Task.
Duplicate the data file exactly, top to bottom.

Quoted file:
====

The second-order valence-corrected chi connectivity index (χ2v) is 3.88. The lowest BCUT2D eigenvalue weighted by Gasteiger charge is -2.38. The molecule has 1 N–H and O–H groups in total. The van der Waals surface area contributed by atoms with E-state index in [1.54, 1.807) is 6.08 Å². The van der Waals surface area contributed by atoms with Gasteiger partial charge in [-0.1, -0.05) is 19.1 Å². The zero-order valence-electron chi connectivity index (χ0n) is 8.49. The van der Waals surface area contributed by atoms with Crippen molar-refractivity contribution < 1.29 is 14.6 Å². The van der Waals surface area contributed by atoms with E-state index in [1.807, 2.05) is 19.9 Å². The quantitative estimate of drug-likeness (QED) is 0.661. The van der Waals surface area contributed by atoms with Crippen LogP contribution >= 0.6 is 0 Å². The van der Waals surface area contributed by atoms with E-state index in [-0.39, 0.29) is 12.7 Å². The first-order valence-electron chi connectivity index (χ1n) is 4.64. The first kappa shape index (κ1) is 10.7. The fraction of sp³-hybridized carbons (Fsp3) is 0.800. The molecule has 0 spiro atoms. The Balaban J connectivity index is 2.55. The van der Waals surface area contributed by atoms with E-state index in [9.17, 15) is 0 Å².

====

The second-order valence-corrected chi connectivity index (χ2v) is 3.88. The lowest BCUT2D eigenvalue weighted by Gasteiger charge is -2.38. The molecule has 1 N–H and O–H groups in total. The van der Waals surface area contributed by atoms with E-state index in [1.54, 1.807) is 6.08 Å². The van der Waals surface area contributed by atoms with Gasteiger partial charge in [-0.1, -0.05) is 19.1 Å². The zero-order valence-electron chi connectivity index (χ0n) is 8.49. The van der Waals surface area contributed by atoms with Crippen molar-refractivity contribution < 1.29 is 14.6 Å². The van der Waals surface area contributed by atoms with E-state index in [1.807, 2.05) is 19.9 Å². The quantitative estimate of drug-likeness (QED) is 0.661. The van der Waals surface area contributed by atoms with Crippen LogP contribution >= 0.6 is 0 Å². The van der Waals surface area contributed by atoms with E-state index in [-0.39, 0.29) is 12.7 Å². The first-order valence-electron chi connectivity index (χ1n) is 4.64. The first kappa shape index (κ1) is 10.7. The fraction of sp³-hybridized carbons (Fsp3) is 0.800. The molecule has 0 spiro atoms. The Balaban J connectivity index is 2.55. The van der Waals surface area contributed by atoms with E-state index in [9.17, 15) is 0 Å².